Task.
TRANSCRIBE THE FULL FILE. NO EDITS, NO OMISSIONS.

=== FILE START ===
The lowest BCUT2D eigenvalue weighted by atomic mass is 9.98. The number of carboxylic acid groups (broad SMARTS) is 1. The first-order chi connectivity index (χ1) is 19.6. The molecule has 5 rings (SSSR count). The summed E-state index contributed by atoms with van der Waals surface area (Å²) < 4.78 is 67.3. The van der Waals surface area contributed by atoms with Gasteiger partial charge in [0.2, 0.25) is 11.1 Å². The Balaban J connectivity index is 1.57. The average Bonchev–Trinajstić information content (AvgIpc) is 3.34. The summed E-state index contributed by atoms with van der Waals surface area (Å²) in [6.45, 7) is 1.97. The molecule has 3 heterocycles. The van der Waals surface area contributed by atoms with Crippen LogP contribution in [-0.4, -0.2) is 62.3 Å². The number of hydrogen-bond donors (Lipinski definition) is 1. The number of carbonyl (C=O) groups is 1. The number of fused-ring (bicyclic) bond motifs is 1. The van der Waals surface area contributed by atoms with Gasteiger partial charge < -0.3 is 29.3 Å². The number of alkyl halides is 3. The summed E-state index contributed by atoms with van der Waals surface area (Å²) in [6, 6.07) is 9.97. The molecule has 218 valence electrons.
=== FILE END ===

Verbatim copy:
The lowest BCUT2D eigenvalue weighted by atomic mass is 9.98. The number of carboxylic acid groups (broad SMARTS) is 1. The first-order chi connectivity index (χ1) is 19.6. The molecule has 5 rings (SSSR count). The summed E-state index contributed by atoms with van der Waals surface area (Å²) < 4.78 is 67.3. The van der Waals surface area contributed by atoms with Gasteiger partial charge in [0.2, 0.25) is 11.1 Å². The Balaban J connectivity index is 1.57. The average Bonchev–Trinajstić information content (AvgIpc) is 3.34. The summed E-state index contributed by atoms with van der Waals surface area (Å²) in [6.45, 7) is 1.97. The molecule has 3 heterocycles. The van der Waals surface area contributed by atoms with Crippen LogP contribution in [-0.4, -0.2) is 62.3 Å². The number of hydrogen-bond donors (Lipinski definition) is 1. The number of carbonyl (C=O) groups is 1. The number of fused-ring (bicyclic) bond motifs is 1. The van der Waals surface area contributed by atoms with Gasteiger partial charge < -0.3 is 29.3 Å². The number of alkyl halides is 3. The summed E-state index contributed by atoms with van der Waals surface area (Å²) in [6, 6.07) is 9.97. The molecule has 218 valence electrons.